CDM Regulations 2015
The Construction (Design and Management) Regulations (CDM) are the main set of regulations for managing the health, safety and welfare of construction projects.
On Monday 6 April 2015, the CDM Regulations 2015 replaced the 2007 Regulations.
Key changes of the new CDM Regulations 2015
- All projects must have:
- workers with the right skills, knowledge, training and experience
- contractors providing appropriate supervision, instruction and information
- a written construction phase plan
- Project where more than one contractor is involved (domestic or non-domestic) must have 1 above plus:
- principal designer and principal contractor must be appointed
- a Health & Safety file
- If work is scheduled to:
- last longer than 30 working days and
- have more than 20 workers working simultaneously at any point in the project
- OR exceeds 500 person days
All of 1 and 2 above plus
- Client must notify project to HSE
Main roles include:
Where there is more than one contractor there are additional roles:
- Principle designer
- Principle contractor
On large projects the client is responsible for making sure the Principle designer and Principle contractor carry out their duties. The designer is responsible for Health & Safety during the planning stage including identifying, eliminating or minimising foreseeable Health & Safety risks.
What happens if I don’t comply with my duties under the CDM Regulations 2015?
You are more likely to have a dangerous or fatal accident while your construction work is carried out if you do not ensure that the CDM 2015 Regulations are followed. In addition, your finished structure may not be safe to use, safe to maintain and may not deliver you good value for money.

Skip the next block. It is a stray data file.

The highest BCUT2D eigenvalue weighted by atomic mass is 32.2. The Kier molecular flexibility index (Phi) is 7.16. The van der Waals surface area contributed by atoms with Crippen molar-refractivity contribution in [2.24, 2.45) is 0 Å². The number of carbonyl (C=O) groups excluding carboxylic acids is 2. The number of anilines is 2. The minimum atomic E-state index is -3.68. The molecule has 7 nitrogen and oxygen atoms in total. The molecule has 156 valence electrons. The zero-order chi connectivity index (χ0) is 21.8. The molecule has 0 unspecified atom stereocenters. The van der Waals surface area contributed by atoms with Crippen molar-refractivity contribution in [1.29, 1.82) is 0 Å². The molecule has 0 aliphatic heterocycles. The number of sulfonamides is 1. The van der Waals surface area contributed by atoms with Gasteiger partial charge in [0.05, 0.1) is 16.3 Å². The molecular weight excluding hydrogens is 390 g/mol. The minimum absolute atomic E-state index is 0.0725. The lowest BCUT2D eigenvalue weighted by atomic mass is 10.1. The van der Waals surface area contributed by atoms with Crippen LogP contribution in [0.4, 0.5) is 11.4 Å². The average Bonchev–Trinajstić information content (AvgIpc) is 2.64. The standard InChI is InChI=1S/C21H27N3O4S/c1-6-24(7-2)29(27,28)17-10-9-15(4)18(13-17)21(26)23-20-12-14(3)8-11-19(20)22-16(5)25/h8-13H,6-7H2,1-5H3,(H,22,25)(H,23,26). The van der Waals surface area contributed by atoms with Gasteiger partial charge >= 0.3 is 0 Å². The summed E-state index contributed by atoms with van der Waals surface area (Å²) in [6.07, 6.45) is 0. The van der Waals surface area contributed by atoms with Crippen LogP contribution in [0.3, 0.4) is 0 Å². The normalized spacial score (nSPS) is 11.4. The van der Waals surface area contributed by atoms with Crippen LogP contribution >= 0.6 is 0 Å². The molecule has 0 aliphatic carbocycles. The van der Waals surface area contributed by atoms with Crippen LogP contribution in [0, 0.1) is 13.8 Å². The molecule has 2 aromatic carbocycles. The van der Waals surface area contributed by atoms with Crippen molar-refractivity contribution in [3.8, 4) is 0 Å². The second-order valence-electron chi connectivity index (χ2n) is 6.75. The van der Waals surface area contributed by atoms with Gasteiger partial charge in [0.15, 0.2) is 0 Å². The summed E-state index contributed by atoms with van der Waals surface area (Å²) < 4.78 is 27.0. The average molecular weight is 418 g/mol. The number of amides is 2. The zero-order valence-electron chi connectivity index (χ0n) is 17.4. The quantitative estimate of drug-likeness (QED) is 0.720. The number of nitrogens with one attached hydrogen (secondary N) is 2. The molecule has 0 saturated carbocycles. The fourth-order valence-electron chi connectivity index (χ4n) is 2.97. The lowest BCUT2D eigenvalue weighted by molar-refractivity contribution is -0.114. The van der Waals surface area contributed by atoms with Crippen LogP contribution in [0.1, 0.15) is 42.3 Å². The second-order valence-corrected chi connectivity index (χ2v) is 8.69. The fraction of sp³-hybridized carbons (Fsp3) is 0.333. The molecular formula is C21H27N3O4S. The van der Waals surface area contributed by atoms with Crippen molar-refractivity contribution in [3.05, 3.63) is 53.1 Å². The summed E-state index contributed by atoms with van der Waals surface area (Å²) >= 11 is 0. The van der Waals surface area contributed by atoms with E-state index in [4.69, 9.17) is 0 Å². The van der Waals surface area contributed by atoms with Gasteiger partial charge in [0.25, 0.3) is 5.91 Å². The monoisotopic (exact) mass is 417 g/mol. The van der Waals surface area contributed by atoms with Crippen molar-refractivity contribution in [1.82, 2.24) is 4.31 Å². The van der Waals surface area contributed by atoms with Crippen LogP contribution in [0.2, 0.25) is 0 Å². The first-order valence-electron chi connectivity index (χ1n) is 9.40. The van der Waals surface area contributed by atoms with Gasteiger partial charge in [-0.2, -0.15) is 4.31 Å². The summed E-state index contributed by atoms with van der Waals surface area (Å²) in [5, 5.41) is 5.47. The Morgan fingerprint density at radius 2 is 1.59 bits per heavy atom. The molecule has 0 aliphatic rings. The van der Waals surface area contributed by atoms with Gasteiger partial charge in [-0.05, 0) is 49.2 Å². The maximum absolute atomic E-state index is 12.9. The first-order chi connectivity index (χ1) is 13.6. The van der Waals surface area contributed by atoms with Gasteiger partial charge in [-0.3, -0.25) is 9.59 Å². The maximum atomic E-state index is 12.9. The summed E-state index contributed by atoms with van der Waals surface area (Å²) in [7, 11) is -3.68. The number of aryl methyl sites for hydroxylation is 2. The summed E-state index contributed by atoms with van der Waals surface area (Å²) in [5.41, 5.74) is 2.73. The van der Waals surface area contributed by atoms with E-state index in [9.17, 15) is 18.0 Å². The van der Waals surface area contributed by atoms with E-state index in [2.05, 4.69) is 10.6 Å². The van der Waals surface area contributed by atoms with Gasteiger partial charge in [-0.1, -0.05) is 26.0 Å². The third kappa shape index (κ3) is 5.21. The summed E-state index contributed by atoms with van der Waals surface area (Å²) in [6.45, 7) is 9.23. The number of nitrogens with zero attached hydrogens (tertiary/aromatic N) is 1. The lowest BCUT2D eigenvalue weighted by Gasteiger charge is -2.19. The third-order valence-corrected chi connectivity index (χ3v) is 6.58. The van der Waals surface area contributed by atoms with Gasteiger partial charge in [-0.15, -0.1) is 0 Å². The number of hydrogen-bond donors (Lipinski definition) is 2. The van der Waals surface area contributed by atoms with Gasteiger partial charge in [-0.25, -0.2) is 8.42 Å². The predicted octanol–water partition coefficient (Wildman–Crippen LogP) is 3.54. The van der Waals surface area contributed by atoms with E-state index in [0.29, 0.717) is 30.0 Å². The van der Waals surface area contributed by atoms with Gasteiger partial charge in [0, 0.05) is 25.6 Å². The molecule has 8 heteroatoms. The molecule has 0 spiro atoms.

Serious breaches of Health & Safety legislation on a construction project could result in construction work having to be stopped by HSE or your local authority and additional work may be needed to rectify matters. In the most serious circumstances you may be prosecuted.
What’s in it for me?
The CDM Regulations 2015 aim to help you ensure that your construction project is safe to build, safe to use, safe to maintain and delivers good value by:
- helping you to reduce bureaucracy and paperwork – making the focus planning and management, rather than the plan and other paperwork;
- simplifying the regulations to improve clarity – so making it easier for duty holders to know what is expected of them;
- encouraging more integration – strengthening the requirements regarding co-ordination and co-operation, particularly between designers and contractors;
- simplifying the assessment of competence (both for organisations and individuals) to help raise standards and reduce bureaucracy; and
- maximising their flexibility – to fit with the vast range of contractual arrangements.
The CDM Coordinator role has been removed from the regulations, however we can act as CDM Advisor. We offer competent support and access to Health & Safety expertise.